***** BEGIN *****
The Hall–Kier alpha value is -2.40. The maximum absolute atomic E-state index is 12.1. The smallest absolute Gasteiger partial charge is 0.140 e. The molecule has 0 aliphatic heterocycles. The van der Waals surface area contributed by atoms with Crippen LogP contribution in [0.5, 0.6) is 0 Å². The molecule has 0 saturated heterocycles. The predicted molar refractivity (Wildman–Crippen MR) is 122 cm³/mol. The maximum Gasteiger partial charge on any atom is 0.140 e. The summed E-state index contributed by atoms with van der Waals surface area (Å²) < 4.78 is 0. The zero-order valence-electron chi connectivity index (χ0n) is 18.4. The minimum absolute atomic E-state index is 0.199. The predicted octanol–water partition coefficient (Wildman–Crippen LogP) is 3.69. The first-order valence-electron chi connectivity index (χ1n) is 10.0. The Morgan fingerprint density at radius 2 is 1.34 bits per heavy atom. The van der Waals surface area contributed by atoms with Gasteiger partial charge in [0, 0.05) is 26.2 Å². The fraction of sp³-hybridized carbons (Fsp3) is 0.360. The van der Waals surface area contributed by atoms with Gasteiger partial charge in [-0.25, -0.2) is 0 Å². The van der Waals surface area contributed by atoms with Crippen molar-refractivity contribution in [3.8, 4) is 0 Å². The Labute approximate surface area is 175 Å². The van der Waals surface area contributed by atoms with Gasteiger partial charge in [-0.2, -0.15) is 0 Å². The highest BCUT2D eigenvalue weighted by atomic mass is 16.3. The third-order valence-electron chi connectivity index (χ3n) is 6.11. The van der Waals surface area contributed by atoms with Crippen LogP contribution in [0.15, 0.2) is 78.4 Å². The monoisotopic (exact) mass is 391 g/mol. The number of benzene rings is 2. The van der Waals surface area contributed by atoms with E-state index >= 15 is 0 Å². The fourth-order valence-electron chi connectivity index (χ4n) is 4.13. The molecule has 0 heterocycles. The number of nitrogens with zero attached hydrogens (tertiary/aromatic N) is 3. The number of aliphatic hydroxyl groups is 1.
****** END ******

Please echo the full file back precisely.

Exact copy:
The Hall–Kier alpha value is -2.40. The maximum absolute atomic E-state index is 12.1. The smallest absolute Gasteiger partial charge is 0.140 e. The molecule has 0 aliphatic heterocycles. The van der Waals surface area contributed by atoms with Crippen LogP contribution in [0.5, 0.6) is 0 Å². The molecule has 0 saturated heterocycles. The predicted molar refractivity (Wildman–Crippen MR) is 122 cm³/mol. The maximum Gasteiger partial charge on any atom is 0.140 e. The summed E-state index contributed by atoms with van der Waals surface area (Å²) < 4.78 is 0. The zero-order valence-electron chi connectivity index (χ0n) is 18.4. The minimum absolute atomic E-state index is 0.199. The predicted octanol–water partition coefficient (Wildman–Crippen LogP) is 3.69. The first-order valence-electron chi connectivity index (χ1n) is 10.0. The Morgan fingerprint density at radius 2 is 1.34 bits per heavy atom. The van der Waals surface area contributed by atoms with Gasteiger partial charge in [0, 0.05) is 26.2 Å². The fraction of sp³-hybridized carbons (Fsp3) is 0.360. The van der Waals surface area contributed by atoms with Gasteiger partial charge in [-0.25, -0.2) is 0 Å². The van der Waals surface area contributed by atoms with Crippen molar-refractivity contribution in [3.8, 4) is 0 Å². The Labute approximate surface area is 175 Å². The van der Waals surface area contributed by atoms with Gasteiger partial charge in [-0.2, -0.15) is 0 Å². The highest BCUT2D eigenvalue weighted by atomic mass is 16.3. The third-order valence-electron chi connectivity index (χ3n) is 6.11. The van der Waals surface area contributed by atoms with Crippen LogP contribution in [0.15, 0.2) is 78.4 Å². The monoisotopic (exact) mass is 391 g/mol. The number of benzene rings is 2. The van der Waals surface area contributed by atoms with E-state index >= 15 is 0 Å². The fourth-order valence-electron chi connectivity index (χ4n) is 4.13. The molecule has 0 heterocycles. The number of nitrogens with zero attached hydrogens (tertiary/aromatic N) is 3. The number of aliphatic hydroxyl groups is 1.